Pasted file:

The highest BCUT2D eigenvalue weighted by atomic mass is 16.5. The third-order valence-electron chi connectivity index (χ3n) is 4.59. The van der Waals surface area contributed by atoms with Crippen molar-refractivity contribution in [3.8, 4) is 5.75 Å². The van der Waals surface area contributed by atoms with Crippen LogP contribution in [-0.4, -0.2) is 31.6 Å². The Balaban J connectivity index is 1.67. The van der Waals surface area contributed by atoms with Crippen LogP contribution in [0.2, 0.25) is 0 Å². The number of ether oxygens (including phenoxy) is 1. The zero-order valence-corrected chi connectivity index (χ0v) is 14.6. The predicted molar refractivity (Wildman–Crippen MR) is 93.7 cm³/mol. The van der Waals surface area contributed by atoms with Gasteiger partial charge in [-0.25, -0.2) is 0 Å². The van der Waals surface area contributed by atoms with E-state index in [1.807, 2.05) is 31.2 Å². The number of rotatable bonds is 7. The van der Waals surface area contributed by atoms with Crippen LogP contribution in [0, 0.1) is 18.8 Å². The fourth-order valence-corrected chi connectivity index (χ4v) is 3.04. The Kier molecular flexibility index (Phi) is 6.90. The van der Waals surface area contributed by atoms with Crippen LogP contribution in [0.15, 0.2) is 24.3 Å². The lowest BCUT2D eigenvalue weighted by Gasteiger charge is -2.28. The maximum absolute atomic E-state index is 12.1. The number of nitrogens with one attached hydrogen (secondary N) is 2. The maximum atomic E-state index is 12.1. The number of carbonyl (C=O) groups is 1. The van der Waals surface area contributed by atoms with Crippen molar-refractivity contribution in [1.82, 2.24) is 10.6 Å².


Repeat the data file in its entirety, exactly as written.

The highest BCUT2D eigenvalue weighted by atomic mass is 16.5. The third-order valence-electron chi connectivity index (χ3n) is 4.59. The van der Waals surface area contributed by atoms with Crippen molar-refractivity contribution in [3.8, 4) is 5.75 Å². The van der Waals surface area contributed by atoms with Crippen LogP contribution in [-0.4, -0.2) is 31.6 Å². The Balaban J connectivity index is 1.67. The van der Waals surface area contributed by atoms with Crippen LogP contribution in [0.2, 0.25) is 0 Å². The number of ether oxygens (including phenoxy) is 1. The zero-order valence-corrected chi connectivity index (χ0v) is 14.6. The predicted molar refractivity (Wildman–Crippen MR) is 93.7 cm³/mol. The van der Waals surface area contributed by atoms with Gasteiger partial charge in [-0.25, -0.2) is 0 Å². The van der Waals surface area contributed by atoms with E-state index in [1.807, 2.05) is 31.2 Å². The number of rotatable bonds is 7. The van der Waals surface area contributed by atoms with Crippen LogP contribution in [0, 0.1) is 18.8 Å². The fourth-order valence-corrected chi connectivity index (χ4v) is 3.04. The Kier molecular flexibility index (Phi) is 6.90. The van der Waals surface area contributed by atoms with Crippen LogP contribution in [0.15, 0.2) is 24.3 Å². The lowest BCUT2D eigenvalue weighted by Gasteiger charge is -2.28. The maximum absolute atomic E-state index is 12.1. The number of nitrogens with one attached hydrogen (secondary N) is 2. The maximum atomic E-state index is 12.1. The number of carbonyl (C=O) groups is 1. The van der Waals surface area contributed by atoms with Crippen molar-refractivity contribution in [1.82, 2.24) is 10.6 Å².